console.log(undefined ? 'true' : 'false');

Explanation: This prints 'false'. In a ternary operator, undefined is treated as false.

26. Function Name Property with Arrow Function:

const func = () => {};

Explanation: This prints an empty string ''. Arrow functions do not have a name property.

27. Math.min() and Math.max() with Arrays:

console.log(Math.min([10, 5, 20]));
console.log(Math.max([10, 5, 20]));

Explanation: Both statements return NaN. Math.min() and Math.max() expect individual arguments, not arrays.

28. Number Function with Strings:


Explanation: This returns NaN. Number() attempts to convert the string to a number, but it fails for non-numeric strings.

29. undefined as a Variable Name:

var undefined = 'Hello';

Explanation: This logs 'Hello'. You can assign a value to a variable named undefined.

30. Changing this with bind():

const obj = {
  x: 42,
  getX: function() {
    return this.x;

const unboundGetX = obj.getX;
const boundGetX = unboundGetX.bind(obj);


Explanation: This logs undefined. When unboundGetX is called, this is not bound to obj. Binding obj using bind() fixes the issue.

31. Parsing null with parseInt:


Explanation: This returns NaN. parseInt() expects a string argument.

32. Number.isNaN():


Explanation: The first statement returns false. Number.isNaN() is strict and only returns true for NaN values.

33. Object Destructuring with Missing Properties:

const { a, b } = { a: 1 };
console.log(a, b);

Explanation: This logs 1 undefined. Destructuring assigns undefined to b because b doesn’t exist in the object.

34. The void Operator:

console.log(void 0);

Explanation: This returns undefined. The void operator evaluates its expression and returns undefined.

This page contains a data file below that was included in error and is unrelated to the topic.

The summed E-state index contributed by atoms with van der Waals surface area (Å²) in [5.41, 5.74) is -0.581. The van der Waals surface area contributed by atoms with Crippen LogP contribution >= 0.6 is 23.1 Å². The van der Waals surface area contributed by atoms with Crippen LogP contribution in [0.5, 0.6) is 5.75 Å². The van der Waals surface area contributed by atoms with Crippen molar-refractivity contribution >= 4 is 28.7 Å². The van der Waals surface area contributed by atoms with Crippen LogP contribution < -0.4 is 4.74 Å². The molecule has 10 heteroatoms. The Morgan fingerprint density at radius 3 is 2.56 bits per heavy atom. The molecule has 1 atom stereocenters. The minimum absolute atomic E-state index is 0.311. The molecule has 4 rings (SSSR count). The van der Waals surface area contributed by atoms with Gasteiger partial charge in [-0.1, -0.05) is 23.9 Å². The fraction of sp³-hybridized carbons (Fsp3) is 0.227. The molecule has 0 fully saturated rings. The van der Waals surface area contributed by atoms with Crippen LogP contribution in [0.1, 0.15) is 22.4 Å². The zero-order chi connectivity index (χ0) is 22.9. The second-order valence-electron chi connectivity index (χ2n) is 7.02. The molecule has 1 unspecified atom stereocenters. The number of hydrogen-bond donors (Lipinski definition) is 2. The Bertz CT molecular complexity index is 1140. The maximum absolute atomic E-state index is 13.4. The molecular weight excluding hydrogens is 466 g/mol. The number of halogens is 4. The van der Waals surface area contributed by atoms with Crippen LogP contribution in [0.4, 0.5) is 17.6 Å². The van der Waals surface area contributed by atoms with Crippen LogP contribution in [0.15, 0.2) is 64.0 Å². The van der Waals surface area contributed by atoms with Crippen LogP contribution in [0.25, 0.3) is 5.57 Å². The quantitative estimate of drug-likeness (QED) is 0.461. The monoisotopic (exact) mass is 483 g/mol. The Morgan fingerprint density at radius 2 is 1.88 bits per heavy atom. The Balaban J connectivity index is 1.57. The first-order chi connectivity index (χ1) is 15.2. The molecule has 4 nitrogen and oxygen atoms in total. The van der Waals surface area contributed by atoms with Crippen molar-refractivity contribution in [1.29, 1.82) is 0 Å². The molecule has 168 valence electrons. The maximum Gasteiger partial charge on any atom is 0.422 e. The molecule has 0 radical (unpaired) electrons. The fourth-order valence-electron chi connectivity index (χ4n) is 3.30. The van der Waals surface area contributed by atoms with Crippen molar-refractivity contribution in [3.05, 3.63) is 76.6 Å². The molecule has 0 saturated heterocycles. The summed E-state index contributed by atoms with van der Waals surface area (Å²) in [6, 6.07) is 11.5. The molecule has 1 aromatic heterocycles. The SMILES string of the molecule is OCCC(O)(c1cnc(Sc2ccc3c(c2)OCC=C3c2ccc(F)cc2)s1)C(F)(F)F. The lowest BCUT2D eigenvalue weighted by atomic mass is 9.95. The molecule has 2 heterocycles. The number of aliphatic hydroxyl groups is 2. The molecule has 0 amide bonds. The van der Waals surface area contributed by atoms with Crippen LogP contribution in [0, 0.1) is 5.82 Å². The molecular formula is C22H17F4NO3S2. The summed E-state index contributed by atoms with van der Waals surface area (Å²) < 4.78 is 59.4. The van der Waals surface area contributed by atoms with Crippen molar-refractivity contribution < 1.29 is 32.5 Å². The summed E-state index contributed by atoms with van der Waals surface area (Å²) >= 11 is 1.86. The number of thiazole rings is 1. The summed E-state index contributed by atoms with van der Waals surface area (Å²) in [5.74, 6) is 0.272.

35. Adding Strings and Numbers:

console.log('2' + 2);
console.log('2' - 2);

Explanation: The first statement concatenates the strings, resulting in '22'. The second statement performs subtraction, resulting in 0.

36. Date Object Month Index:

const date = new Date('2022-03-10');

Explanation: This logs 2, which is the month index (0-based) for March.

37. Using typeof with null:

console.log(typeof null);

Explanation: This returns 'object'. It’s a historical quirk and considered a bug in JavaScript.

38. JSON.parse() with Double Quotes:


Explanation: This returns 'Hello'. JSON.parse() expects double-quoted strings.

39. false Equality with 0:

console.log(false == 0);

Explanation: This returns true. JavaScript performs type coercion and considers false and 0 equal.

40. The in Operator with Arrays:

const arr = [10, 20, 30];
console.log(1 in arr);

Explanation: This returns true. The in operator checks if an index exists in the array.

41. Object Literals with Duplicate Properties:

const obj = { x: 10, x: 20 };

Explanation: This logs 20. Object literals can have duplicate properties, and the last one wins.

42. parseInt with Radix:

console.log(parseInt('10', 1));
console.log(parseInt('10', 10));
console.log(parseInt('10', 16));

Explanation: The first statement returns NaN because 1 is an invalid radix. The second statement returns 10. The third statement interprets '10' as hexadecimal and returns 16.

43. Math.max() with No Arguments:


Explanation: This returns -Infinity. Math.max() returns -Infinity when no arguments are provided.

44. Multiple Spaces in Strings:

console.log('   ' == ' ');

Explanation: This returns false. While multiple spaces visually look the same, they are different characters.

45. instanceof with Arrays:

console.log([] instanceof Array);
console.log([] instanceof Object);

Explanation: Both statements return true. Arrays are instances of both Array and Object in JavaScript.

46. Adding null and a Number:

console.log(null + 42);

Explanation: This returns 42. null is converted to 0 during numeric operations.

47. Floating-Point Precision:

console.log(0.1 + 0.2 === 0.3);

Explanation: This returns false. Floating-point arithmetic can result in small precision errors.

48. Array.isArray() with null:


Explanation: This returns false. null is not considered an array.

49. Array.prototype.toString() Behavior:

const arr = [1, 2, 3];
arr.toString = function() {
  return 'Custom';

Explanation: This logs 'Custom'. When toString is defined on an array, it overrides the default behavior.

50. Number.MAX_VALUE vs. Infinity:

console.log(Number.MAX_VALUE + 1 === Infinity);

Explanation: This returns true. Adding 1 to Number.MAX_VALUE results in Infinity.